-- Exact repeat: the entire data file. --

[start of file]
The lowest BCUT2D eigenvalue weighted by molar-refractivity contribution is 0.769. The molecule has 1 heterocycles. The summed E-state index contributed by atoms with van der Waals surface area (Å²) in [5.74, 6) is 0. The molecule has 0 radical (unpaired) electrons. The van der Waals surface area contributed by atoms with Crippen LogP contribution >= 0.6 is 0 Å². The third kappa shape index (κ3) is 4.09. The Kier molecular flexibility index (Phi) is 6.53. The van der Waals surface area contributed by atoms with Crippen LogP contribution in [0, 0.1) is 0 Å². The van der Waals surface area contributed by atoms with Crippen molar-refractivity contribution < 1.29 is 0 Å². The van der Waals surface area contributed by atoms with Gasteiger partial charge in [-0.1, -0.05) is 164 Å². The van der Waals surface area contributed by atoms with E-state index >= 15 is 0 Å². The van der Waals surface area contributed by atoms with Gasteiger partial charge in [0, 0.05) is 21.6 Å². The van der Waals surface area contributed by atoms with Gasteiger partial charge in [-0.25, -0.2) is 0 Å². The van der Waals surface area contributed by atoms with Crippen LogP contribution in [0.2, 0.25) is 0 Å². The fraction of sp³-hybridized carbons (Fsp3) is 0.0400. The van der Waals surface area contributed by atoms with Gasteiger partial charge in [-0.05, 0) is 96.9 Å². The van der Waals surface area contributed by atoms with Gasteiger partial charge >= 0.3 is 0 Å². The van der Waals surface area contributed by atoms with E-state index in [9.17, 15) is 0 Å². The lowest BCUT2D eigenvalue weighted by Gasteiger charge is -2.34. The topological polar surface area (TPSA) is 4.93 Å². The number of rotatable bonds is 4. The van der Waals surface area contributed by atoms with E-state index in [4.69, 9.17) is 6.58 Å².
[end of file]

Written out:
The lowest BCUT2D eigenvalue weighted by molar-refractivity contribution is 0.769. The molecule has 1 heterocycles. The summed E-state index contributed by atoms with van der Waals surface area (Å²) in [5.74, 6) is 0. The molecule has 0 radical (unpaired) electrons. The van der Waals surface area contributed by atoms with Crippen LogP contribution >= 0.6 is 0 Å². The third kappa shape index (κ3) is 4.09. The Kier molecular flexibility index (Phi) is 6.53. The van der Waals surface area contributed by atoms with Crippen LogP contribution in [0, 0.1) is 0 Å². The van der Waals surface area contributed by atoms with Crippen molar-refractivity contribution < 1.29 is 0 Å². The van der Waals surface area contributed by atoms with Gasteiger partial charge in [-0.1, -0.05) is 164 Å². The van der Waals surface area contributed by atoms with E-state index >= 15 is 0 Å². The van der Waals surface area contributed by atoms with Gasteiger partial charge in [0, 0.05) is 21.6 Å². The van der Waals surface area contributed by atoms with Gasteiger partial charge in [-0.25, -0.2) is 0 Å². The van der Waals surface area contributed by atoms with Crippen LogP contribution in [0.2, 0.25) is 0 Å². The fraction of sp³-hybridized carbons (Fsp3) is 0.0400. The van der Waals surface area contributed by atoms with Gasteiger partial charge in [-0.05, 0) is 96.9 Å². The van der Waals surface area contributed by atoms with Gasteiger partial charge >= 0.3 is 0 Å². The van der Waals surface area contributed by atoms with E-state index in [9.17, 15) is 0 Å². The lowest BCUT2D eigenvalue weighted by Gasteiger charge is -2.34. The topological polar surface area (TPSA) is 4.93 Å². The number of rotatable bonds is 4. The van der Waals surface area contributed by atoms with E-state index in [4.69, 9.17) is 6.58 Å².